Every tree has a range of features - leaves, flowers and other parts. Many of these features are shared with other trees. A few may be unique to that particular species of tree, but mostly it is a combination of features that separate one species from another.
One way to identify a tree would be to read descriptions of every known species and decide which one most closely resembles your specimen. But this would be impractical - and tedious.
Another way is to use a key. Keys divide potential candidates into smaller and smaller groups based on their features. They do this by asking a series of questions. For example, are the leaves lobed or not lobed? Each answer reduces the number of possible identities until you reach a single name.
The questions chosen and the order in which they are asked have nothing to do with biological or any other measure of importance. They are simply the questions that most conveniently separate different groups.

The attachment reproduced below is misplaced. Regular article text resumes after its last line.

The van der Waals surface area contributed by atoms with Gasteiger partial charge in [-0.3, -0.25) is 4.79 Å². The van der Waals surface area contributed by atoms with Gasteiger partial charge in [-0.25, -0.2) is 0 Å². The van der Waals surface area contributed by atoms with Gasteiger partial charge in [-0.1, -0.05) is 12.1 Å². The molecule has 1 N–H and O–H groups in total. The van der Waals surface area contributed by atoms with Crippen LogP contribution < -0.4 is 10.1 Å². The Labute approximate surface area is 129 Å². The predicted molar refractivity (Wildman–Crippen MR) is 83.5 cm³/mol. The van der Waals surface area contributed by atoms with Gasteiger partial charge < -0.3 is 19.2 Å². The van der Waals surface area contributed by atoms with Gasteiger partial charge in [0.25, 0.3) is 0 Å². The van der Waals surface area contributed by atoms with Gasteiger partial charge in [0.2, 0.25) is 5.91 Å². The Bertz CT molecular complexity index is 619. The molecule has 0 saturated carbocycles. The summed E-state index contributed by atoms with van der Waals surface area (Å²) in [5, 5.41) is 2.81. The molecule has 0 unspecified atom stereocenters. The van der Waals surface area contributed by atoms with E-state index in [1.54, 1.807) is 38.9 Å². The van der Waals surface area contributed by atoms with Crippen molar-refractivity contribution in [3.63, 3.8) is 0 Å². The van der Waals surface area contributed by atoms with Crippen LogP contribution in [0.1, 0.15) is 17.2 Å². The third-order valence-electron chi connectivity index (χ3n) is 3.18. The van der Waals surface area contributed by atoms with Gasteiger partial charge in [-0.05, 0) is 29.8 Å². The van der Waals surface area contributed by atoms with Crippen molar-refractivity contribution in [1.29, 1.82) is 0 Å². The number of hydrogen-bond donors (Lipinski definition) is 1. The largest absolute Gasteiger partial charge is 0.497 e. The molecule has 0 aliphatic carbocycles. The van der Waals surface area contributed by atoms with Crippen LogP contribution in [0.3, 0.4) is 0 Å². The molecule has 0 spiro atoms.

A key is simply a tool for identifying specimens. There are different types of key. This one consists of a series of steps leading to the name of the tree you are examining. At each step it asks you to decide which of two or more options most closely matches your specimen.
The questions tend to go from general to more specific as you progress through the key. The same question may also be repeated in different sections of the key. It is important to answer each of the questions asked.
Each answer leads you to the next step, where the process is repeated until you reach the name of a tree.
Selecting the name takes you to a factsheet for that tree. The factsheet gives additional information and images to help you confirm your identification.
All of the parts needed to make a complete identification - leaves, flowers and fruits - may not be present on the tree at the same time. Sometimes you might need to make several visits.